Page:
Flash Fiction. Occupational Hazard, by Nicki Nance. Image: the silhouettes of two women facing each other. They are sitting in armchairs. Between them is a box of tissues on a coffee table.

Occupational Hazard

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Session 1

‘Your patient is here, Ruby.’

Maddie, the temp who smelled like lilies, handed me the paperwork. June Allen, 46, marital issue.

Maddie giggled. ‘She’s a chatty one.’ 

‘She’s in the right place. Chatting is my jam. Send her in.’

Before I got to my feet, June marched into therapy issuing cautions. ‘I’m not crazy. Don’t expect me to spill my guts.’ She dropped into the leather chair and raked her hand through her blond spiky hair. Long story short, I married an alcoholic. I can’t cope anymore.’ 

‘Cope with…’

‘Arguing, crying, hiding money, overeating, complaining to anyone who will listen, planning an escape. It’s exhausting.’ 

I’m exhausted just listening. How long has it—’ 

Twenty years.’ June rubbed her palms on her jeans and sighed. ‘I’m not here for the marriage, am I? I’m here for the divorce.’  

I maintained therapeutic silence until she continued.

I never loved him. He was the ticket out of my toxic family.’ She quieted for a moment, nodded in answer to some internal question and stood up. 

 ‘I’ll call my attorney today.’ She left with a wave, a smile, and no follow up appointment.  

The click of Maddie’s high heels coming closer captured me. She handed me a latte. ‘That was quick. You must be really good.’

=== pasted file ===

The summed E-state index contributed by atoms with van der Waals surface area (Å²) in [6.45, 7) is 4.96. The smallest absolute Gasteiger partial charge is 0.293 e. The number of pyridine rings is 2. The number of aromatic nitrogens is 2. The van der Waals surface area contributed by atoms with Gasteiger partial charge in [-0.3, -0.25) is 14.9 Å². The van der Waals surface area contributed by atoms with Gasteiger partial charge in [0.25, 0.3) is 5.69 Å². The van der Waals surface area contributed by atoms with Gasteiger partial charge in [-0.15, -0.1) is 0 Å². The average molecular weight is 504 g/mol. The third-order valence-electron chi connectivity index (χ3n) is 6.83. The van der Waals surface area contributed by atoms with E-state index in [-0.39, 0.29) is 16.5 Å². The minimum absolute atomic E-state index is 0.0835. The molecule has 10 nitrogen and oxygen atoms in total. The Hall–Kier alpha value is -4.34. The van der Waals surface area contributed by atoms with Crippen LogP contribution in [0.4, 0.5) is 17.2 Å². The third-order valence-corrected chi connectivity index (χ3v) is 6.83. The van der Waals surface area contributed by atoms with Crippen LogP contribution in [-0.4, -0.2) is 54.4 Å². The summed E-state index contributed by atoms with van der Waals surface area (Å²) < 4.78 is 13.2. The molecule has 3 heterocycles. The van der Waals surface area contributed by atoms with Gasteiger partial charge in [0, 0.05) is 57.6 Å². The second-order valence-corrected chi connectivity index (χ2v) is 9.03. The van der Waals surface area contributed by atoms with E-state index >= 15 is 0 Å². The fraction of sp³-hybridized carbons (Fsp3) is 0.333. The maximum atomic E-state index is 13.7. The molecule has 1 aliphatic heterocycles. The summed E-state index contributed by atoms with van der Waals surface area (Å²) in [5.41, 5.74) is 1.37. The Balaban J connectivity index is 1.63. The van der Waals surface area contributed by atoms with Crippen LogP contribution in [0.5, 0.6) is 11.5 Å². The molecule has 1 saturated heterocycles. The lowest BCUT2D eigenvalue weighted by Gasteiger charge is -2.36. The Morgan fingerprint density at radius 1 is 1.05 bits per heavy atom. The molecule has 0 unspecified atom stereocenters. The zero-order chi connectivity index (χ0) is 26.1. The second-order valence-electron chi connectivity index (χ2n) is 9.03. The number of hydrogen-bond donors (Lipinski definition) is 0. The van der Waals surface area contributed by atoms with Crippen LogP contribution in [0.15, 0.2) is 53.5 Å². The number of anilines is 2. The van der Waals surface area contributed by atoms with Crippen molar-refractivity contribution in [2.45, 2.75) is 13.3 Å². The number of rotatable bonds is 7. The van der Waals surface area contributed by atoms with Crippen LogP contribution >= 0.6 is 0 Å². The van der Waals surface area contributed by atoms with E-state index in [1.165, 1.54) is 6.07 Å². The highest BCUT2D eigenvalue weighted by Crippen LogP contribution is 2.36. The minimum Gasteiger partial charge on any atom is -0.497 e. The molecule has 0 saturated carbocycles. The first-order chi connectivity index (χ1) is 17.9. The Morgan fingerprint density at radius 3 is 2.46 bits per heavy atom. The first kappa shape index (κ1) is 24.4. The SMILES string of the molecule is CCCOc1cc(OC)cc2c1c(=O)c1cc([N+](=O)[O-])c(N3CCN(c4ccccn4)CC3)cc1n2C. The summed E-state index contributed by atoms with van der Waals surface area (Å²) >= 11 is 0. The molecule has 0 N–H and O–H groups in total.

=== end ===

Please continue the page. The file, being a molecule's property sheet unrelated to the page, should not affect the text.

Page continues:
‘Nah. It was a premature evacuation. She’ll be back.’ 

Session 2

One divorce and two boyfriends later, June was depressed, discouraged, and alone. June’s abuse had changed hands from her stepfather to her alcoholic husband. She had broken free, but not really. Now she was history’s hostage.

‘I don’t know how to be with someone else because of, you know…what I’ve been through.’

Her story was much like my own. Like her, I was spilling no guts.  

‘The past doesn’t get any better.’ Am I telling her or myself? 

June took a long breath. ‘My neighbor wants to take me to lunch, but I’m just not ready for a relationship.’ 

I chuckled. ‘If you don’t know the difference between a sandwich and a relationship, you might be right.’ June laughed, too. She scheduled an appointment for the day after the “meeting of two neighbors at a restaurant.” 

After June’s session, Maddie came in to refill my cup.I’m enjoying this assignment. Your office is so peaceful.’  

“To balance the inner chaos.” My chaos.

The smell of latte and lilies lingered in my office when Maddie left. 

Session 3

How did your “not a date” go?’  

Eyes downcast, June studied her folded hands.I did what you said, you know, drove my own car.’ 

‘So, it went well?’  

‘He asked me what kind of pie I wanted.’ She looked up then. ‘I never knew I had a choice.’ 

Maddie showed up with two lattes, and sat in the leather chair. ‘This is my last day with you.’ 

I took a long longing look at her. ‘I hope not.’  

She maintained a seductive silence. 

Do you like pie, Maddie?’ 

She answered with a smile. 

Nicki Nance

Dr. Nicki Nance is a retired psychotherapist and Associate Professor of Psychology at a college for neurodiverse students. 


Her short stories are published in the anthologies of Culture Cult, Wicked Shadows Press, and Sherilyn Kenyon’s Sanctuary and Return to Sanctuary.  

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